The day after, we marched to Dover, and then went on to Deal,in all eighteen miles. This I found severe work, but did not letit appear so, as we were about to leave England. I and fiveothers were billetted at Deal Castle, in the Walmer Road. In thecourse of the evening a mutton pieman came into the room, callingout, “All hot! toss or buy.” We bought and ate all his pies,shied the little dishes at one another, made the pieman drunk,and enlisted him. His master came to fetch him away, and wecompelled him to pay a guinea smart money, which lengthenedthe treat.
The next day we went to Ramsgate, and had hopes of passing anight there; but were marched through the town, put on boardship, and not allowed to pass the sentry without leave from thecommanding officer. As I and the rest of my comrades could notget leave, I was resolved to get the better of them; so when nightcame I pulled off some off my clothes, slipped over the side, andswam on shore. I had a good “spree” that night among somefriends I had been living with, as I thought it might be my last inGreat Britain. The next morning I went on board, and was confinedin the chain locker, which I did not mind, since I was happythere as on the quarter-deck. We set sail the following day, andsoon came in sight of Ostend. We had to land in boats; and beforethe last men were on shore, the first were quite uproarious fromdrinking Hollands. The colonel, in “falling us in,” said he wouldwork us for that. We then marched to Ghent, and were quarteredin some old outlandish buildings for that night.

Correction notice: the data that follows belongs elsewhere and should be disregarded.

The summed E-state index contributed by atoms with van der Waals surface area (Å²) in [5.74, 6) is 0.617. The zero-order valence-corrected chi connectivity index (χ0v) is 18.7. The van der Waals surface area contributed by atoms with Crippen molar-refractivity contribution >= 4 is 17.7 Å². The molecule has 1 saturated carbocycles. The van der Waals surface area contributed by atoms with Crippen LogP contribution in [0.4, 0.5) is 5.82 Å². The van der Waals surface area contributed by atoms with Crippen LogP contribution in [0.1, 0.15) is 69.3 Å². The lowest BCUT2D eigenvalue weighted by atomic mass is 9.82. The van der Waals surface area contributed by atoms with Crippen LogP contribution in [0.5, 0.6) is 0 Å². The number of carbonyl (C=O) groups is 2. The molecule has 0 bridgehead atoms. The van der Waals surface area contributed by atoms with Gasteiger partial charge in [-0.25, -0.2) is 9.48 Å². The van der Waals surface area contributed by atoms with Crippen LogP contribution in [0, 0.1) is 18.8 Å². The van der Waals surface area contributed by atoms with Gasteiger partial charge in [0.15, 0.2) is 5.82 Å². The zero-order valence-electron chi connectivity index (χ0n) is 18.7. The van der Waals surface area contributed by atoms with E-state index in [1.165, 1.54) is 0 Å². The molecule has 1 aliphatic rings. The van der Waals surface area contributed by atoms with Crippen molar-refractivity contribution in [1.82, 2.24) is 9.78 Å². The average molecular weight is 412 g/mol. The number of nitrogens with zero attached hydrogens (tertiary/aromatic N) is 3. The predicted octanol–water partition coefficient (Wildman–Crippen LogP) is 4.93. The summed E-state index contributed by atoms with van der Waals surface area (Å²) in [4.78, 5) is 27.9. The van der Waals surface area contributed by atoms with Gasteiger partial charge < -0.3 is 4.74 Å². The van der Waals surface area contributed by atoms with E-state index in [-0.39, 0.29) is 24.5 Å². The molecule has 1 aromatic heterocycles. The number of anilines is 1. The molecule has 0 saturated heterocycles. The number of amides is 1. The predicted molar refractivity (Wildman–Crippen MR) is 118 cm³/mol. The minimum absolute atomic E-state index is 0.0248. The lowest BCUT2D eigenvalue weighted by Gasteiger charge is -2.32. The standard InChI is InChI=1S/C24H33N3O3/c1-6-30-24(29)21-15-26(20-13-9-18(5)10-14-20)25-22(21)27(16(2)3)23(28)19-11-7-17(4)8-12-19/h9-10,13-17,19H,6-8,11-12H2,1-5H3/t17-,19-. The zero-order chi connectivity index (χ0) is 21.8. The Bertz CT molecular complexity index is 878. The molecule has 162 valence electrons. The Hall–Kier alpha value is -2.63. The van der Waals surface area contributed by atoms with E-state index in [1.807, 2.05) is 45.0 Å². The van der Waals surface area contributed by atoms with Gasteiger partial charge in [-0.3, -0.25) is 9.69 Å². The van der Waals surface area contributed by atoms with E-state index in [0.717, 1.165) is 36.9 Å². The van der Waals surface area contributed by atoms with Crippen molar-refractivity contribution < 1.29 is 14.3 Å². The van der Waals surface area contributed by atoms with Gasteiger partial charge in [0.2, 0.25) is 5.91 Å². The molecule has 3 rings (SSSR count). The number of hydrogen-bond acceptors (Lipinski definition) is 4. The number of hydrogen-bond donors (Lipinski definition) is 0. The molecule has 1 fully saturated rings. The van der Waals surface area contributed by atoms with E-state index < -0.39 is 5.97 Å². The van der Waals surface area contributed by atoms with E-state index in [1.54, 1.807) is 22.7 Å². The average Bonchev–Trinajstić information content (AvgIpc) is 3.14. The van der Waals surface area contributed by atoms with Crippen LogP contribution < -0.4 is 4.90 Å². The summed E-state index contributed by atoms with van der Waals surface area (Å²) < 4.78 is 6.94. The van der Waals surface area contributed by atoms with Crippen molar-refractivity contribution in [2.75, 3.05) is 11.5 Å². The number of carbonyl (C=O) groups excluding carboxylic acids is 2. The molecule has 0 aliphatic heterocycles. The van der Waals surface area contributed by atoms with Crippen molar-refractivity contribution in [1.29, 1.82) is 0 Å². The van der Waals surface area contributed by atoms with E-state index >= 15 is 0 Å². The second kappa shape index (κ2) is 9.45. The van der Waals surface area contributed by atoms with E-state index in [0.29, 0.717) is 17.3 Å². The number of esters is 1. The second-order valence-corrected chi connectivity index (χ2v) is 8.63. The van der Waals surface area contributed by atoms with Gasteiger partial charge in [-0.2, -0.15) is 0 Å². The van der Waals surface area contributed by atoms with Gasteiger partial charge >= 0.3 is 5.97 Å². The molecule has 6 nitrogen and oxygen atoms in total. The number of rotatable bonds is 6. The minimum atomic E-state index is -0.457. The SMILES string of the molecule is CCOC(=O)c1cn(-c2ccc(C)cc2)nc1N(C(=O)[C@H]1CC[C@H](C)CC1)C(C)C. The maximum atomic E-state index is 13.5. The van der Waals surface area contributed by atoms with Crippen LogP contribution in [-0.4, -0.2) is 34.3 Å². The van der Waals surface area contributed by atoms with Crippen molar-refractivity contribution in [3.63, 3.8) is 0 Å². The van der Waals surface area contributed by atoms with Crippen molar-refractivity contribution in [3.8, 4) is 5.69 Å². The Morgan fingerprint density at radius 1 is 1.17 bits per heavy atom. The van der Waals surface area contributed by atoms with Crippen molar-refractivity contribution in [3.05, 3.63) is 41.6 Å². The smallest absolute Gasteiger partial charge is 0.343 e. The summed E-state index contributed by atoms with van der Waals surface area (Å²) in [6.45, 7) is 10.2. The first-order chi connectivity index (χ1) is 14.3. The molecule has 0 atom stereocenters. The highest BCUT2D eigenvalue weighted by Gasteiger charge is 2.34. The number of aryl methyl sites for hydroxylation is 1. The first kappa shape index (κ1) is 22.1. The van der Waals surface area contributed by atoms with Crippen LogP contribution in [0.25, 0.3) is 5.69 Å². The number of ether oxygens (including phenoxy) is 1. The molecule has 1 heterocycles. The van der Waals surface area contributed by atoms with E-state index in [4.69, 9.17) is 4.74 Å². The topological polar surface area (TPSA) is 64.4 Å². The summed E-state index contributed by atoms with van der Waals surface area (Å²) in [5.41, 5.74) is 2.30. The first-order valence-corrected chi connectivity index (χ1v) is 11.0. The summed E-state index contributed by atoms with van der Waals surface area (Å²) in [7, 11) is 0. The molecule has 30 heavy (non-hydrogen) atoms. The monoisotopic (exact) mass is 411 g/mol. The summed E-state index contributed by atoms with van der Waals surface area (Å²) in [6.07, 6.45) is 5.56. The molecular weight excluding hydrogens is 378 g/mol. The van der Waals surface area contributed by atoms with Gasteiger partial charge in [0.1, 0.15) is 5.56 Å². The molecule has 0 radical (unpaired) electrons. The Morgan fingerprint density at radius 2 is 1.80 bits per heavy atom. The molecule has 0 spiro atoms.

We then proceeded to Bergen-op-Zoom, to which our army waslaying siege. After the town had been taken, additional troopswere placed to keep possession of it, whilst other regiments had tomarch to the rear. We next marched to Cotterie, from there toYpres, and then (in 1814) to Dixmieux, and quartered at a housein the town. The people were very sulky; they obliged me to cookin my canteen, and gave me a pretty piece of work to make it looksmart on field-day, which was not so whenever I found people desirousto attend on me and treat me as they ought. But these peoplewere so bothersome and troublesome, that I bothered them in everyfashion, by marching into their clean rooms with my dirty shoes,till at last I forced them to pay me proper attention. Notwithstanding,I went to the billet-master to procure a fresh billet; andhe asked me where I would like to go. I was fortunate enough toget a billet on a shop. I went with the billet to a house in theMarket-square, knocked at the door, and two beautiful girls made5their appearance, one about my age (seventeen years), the otherabout nineteen. They kindly accepted the billet, and in I walked;and they sent me down good refreshment, which I required. I wasvery thankful to get into such good quarters, and assisted them inall the little jobs about the house, such as cooking and servingother men.